3 items from 2017
Cherien Dabis: Dusdin Condren/cheriendabis.me
You’re most likely familiar with the Flint, Michigan water crisis, but you may not know about Dr. Mona Hanna-Attisha, the pediatrician whose research concluded that a generation of Flint children had come into contact with high levels of lead. “Amreeka” director Cherien Dabis’ next film will tell Hanna-Attisha’s story, Deadline reports.
Anonymous Content has optioned Hanna-Attisha’s book and life rights, with plans for Dabis to write, direct, and produce a feature film. The as-yet untitled book is “a dramatic first-hand account of the crisis that has inspired global outrage because underprivileged children were harmed due to scandalous neglect and indifference by bureaucrats,” the source writes.
“This is not just the story of a Michigan city and its toxic water,” explained Hanna-Attish, who is usually referred to as Dr. Mona. “This a personal story of how I, as an Iraqi-American immigrant, came to be a pediatrician in Flint and it is a story of science, medicine, justice, and democracy; of how they all intersect, and, ultimately, what we humans owe to each other.”
According to Dabis, she felt a connection to Hanna-Attisha from the moment she first heard about the pediatrician. “Like Dr. Mona, my father is a pediatrician. Because of him, I’ve always had a keen interest in public health and medicine,” she said. “When I read about Dr. Mona and the incredible work she’s done to expose the water crisis and her crusade on behalf of the people of Flint, it hit me on a deep and personal level.”
Dabis made her feature directorial debut in 2009 with “Amreeka,” a film about a Christian Palestinian woman raising her son in a small Indiana town. It won the Fipresci Prize at Cannes in 2009. Among Dabis’ other directing credits are “May in the Summer” and episodes of “The D Word” and “Empire.” She serves as producer on the latter and on “Quantico.”
In an interview with Women and Hollywood, Dabis stressed that “it can be really, really tough” for women trying to break into the business. “I think you just have to approach it from many different angles. You have to have so many balls in the air at the same time, and it can be really exhausting, but I think that tenacity and persistence are some of the most important things,” she said. “There are so many ways to get discouraged, but you just can’t allow yourself go there. You just have to always rise up and keep going.”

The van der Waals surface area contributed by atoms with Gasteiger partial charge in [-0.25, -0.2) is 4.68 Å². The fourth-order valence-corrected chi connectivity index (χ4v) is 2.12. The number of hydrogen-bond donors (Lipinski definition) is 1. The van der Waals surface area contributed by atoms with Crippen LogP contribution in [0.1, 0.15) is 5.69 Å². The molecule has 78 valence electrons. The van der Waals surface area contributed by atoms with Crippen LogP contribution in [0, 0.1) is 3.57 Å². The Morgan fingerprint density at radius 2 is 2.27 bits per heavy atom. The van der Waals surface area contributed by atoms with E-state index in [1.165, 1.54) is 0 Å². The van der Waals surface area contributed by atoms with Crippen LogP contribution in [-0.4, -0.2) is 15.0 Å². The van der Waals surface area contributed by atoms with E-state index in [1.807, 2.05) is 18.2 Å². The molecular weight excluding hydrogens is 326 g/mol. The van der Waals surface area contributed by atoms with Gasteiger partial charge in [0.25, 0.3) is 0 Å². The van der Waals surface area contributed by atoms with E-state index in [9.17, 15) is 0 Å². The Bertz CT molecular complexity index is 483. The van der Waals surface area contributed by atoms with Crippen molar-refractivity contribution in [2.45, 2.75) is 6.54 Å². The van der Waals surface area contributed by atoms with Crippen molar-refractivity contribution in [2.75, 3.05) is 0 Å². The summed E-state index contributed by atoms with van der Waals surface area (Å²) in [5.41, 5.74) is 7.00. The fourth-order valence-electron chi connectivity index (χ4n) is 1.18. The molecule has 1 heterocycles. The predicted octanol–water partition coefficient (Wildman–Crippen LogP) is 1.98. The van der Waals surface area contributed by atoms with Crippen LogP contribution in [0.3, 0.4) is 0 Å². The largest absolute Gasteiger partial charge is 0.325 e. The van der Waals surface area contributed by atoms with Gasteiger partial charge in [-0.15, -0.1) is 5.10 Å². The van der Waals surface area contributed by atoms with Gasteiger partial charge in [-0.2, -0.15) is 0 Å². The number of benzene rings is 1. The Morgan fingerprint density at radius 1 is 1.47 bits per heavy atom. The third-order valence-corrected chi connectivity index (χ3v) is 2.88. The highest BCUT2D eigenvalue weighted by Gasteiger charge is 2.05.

Cherien Dabis to Helm Film About Flint Researcher Dr. Mona Hanna-Attisha was originally published in Women and Hollywood on Medium, where people are continuing the conversation by highlighting and responding to this story. »
- Rachel Montpelier
In The Founder, John Carroll Lynch stars as Mac McDonald – who, partnered with his brother Dick McDonald (Nick Offerman) – created the first McDonald’s restaurant in California in the 1940s. Based on a true story, the new film from director John Lee Hancock (Saving Mr. Banks), follows the trail of how traveling salesman Ray Kroc (Michael Keaton), impressed by the brothers’ innovative assembly-line approach to the kitchen, maneuvered himself into a position where he was ultimately able to take control of the company, transforming himself in the process to the ‘founder’ of an economic empire.
Appearing in over 50 films and television productions, John Carrol Lynch first sprang to prominence in 1996 with the Coen brothers’ critically acclaimed, Fargo. His films include Gothika, Things We Lost in the Fire, Zodiac, Gran Torino, Shutter Island, and Crazy, Stupid, Love. On television, Lynch has starred in such popular series as The Drew Carey Show »
- Paul Heath
In the clip from tonight’s premiere, which you can watch above, troop commander Rip (Goggins) and the other SEALs in his unit attempt to figure out how to treat an injured woman who could also be a suicide bomber. Rip and his troops — Bear (Barry Sloane), Caulder (Kyle Schmid), Buddha (Juan-Pablo Raba), Chase (Edwin Hodge), Buck (Donny Boaz), and Fishbait (Jaylen Moore) — are tasked with some of the most dangerous missions in the military.
The “Muttaqi” that Rip refers to in the clip is the Osama bin Laden-esque mastermind whose actions have so unnerved Rip that he commits an act even his own men think is over the line, setting off a chain of events that will eventually lead to Rip’s kidnapping by Boko Haram. It »
- Oriana Schwindt
3 items from 2017
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